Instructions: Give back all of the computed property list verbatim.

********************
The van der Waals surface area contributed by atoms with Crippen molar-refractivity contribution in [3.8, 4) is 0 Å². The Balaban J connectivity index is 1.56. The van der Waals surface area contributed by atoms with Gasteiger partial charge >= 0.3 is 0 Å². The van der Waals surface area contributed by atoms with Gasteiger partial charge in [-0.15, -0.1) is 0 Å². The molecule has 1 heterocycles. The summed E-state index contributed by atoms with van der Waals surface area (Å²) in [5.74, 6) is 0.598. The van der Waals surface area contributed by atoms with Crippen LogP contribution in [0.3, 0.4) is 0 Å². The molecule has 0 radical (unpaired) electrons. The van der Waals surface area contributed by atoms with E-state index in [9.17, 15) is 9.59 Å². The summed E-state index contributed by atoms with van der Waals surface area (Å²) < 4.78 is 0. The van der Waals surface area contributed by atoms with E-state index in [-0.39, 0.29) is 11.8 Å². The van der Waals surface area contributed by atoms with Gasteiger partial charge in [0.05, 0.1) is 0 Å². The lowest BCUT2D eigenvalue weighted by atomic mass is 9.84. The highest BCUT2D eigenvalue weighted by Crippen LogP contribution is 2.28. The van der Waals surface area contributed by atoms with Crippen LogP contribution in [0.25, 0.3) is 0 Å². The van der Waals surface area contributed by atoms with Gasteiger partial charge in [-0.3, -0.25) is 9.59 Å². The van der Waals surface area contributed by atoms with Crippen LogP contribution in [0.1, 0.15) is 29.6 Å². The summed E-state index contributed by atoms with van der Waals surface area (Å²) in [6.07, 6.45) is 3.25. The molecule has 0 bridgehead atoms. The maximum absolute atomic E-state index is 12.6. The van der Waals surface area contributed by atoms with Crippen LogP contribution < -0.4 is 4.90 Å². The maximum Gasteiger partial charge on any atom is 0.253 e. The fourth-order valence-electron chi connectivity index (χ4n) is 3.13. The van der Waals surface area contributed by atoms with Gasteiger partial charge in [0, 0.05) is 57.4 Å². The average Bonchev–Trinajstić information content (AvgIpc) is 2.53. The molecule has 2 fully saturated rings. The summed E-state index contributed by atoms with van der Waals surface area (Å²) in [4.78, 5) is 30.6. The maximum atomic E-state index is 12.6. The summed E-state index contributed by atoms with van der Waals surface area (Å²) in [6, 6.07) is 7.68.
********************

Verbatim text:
The van der Waals surface area contributed by atoms with Crippen molar-refractivity contribution in [3.8, 4) is 0 Å². The Balaban J connectivity index is 1.56. The van der Waals surface area contributed by atoms with Gasteiger partial charge >= 0.3 is 0 Å². The van der Waals surface area contributed by atoms with Gasteiger partial charge in [-0.15, -0.1) is 0 Å². The molecule has 1 heterocycles. The summed E-state index contributed by atoms with van der Waals surface area (Å²) in [5.74, 6) is 0.598. The van der Waals surface area contributed by atoms with Crippen LogP contribution in [0.3, 0.4) is 0 Å². The molecule has 0 radical (unpaired) electrons. The van der Waals surface area contributed by atoms with E-state index in [9.17, 15) is 9.59 Å². The summed E-state index contributed by atoms with van der Waals surface area (Å²) < 4.78 is 0. The van der Waals surface area contributed by atoms with E-state index in [-0.39, 0.29) is 11.8 Å². The van der Waals surface area contributed by atoms with Gasteiger partial charge in [0.05, 0.1) is 0 Å². The lowest BCUT2D eigenvalue weighted by atomic mass is 9.84. The highest BCUT2D eigenvalue weighted by Crippen LogP contribution is 2.28. The van der Waals surface area contributed by atoms with Crippen LogP contribution in [0.25, 0.3) is 0 Å². The van der Waals surface area contributed by atoms with Gasteiger partial charge in [-0.3, -0.25) is 9.59 Å². The van der Waals surface area contributed by atoms with Crippen LogP contribution in [0.1, 0.15) is 29.6 Å². The summed E-state index contributed by atoms with van der Waals surface area (Å²) in [6.07, 6.45) is 3.25. The molecule has 0 bridgehead atoms. The maximum absolute atomic E-state index is 12.6. The van der Waals surface area contributed by atoms with Crippen LogP contribution < -0.4 is 4.90 Å². The maximum Gasteiger partial charge on any atom is 0.253 e. The fourth-order valence-electron chi connectivity index (χ4n) is 3.13. The van der Waals surface area contributed by atoms with Gasteiger partial charge in [0, 0.05) is 57.4 Å². The average Bonchev–Trinajstić information content (AvgIpc) is 2.53. The molecule has 2 fully saturated rings. The summed E-state index contributed by atoms with van der Waals surface area (Å²) in [4.78, 5) is 30.6. The maximum atomic E-state index is 12.6. The summed E-state index contributed by atoms with van der Waals surface area (Å²) in [6, 6.07) is 7.68.